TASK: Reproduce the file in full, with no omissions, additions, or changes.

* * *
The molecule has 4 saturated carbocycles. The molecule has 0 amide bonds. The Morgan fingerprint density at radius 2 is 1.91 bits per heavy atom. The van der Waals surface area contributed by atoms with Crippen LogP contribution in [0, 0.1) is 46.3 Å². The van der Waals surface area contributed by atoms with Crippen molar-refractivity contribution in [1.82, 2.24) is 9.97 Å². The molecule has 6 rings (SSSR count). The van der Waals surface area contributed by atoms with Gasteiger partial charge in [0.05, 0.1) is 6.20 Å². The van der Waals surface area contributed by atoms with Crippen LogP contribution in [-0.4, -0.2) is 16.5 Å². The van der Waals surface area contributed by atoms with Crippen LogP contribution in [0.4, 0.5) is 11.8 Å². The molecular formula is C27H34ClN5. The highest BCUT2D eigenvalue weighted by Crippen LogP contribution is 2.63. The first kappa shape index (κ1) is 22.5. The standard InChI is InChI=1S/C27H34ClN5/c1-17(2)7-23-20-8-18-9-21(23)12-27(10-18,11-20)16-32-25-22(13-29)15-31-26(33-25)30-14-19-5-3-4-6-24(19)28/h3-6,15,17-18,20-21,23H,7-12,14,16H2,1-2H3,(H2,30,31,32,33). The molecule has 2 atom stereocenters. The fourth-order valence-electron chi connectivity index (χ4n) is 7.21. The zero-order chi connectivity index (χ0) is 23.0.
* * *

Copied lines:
The molecule has 4 saturated carbocycles. The molecule has 0 amide bonds. The Morgan fingerprint density at radius 2 is 1.91 bits per heavy atom. The van der Waals surface area contributed by atoms with Crippen LogP contribution in [0, 0.1) is 46.3 Å². The van der Waals surface area contributed by atoms with Crippen molar-refractivity contribution in [1.82, 2.24) is 9.97 Å². The molecule has 6 rings (SSSR count). The van der Waals surface area contributed by atoms with Gasteiger partial charge in [0.05, 0.1) is 6.20 Å². The van der Waals surface area contributed by atoms with Crippen LogP contribution in [-0.4, -0.2) is 16.5 Å². The van der Waals surface area contributed by atoms with Crippen LogP contribution in [0.4, 0.5) is 11.8 Å². The molecular formula is C27H34ClN5. The highest BCUT2D eigenvalue weighted by Crippen LogP contribution is 2.63. The first kappa shape index (κ1) is 22.5. The standard InChI is InChI=1S/C27H34ClN5/c1-17(2)7-23-20-8-18-9-21(23)12-27(10-18,11-20)16-32-25-22(13-29)15-31-26(33-25)30-14-19-5-3-4-6-24(19)28/h3-6,15,17-18,20-21,23H,7-12,14,16H2,1-2H3,(H2,30,31,32,33). The molecule has 2 atom stereocenters. The fourth-order valence-electron chi connectivity index (χ4n) is 7.21. The zero-order chi connectivity index (χ0) is 23.0.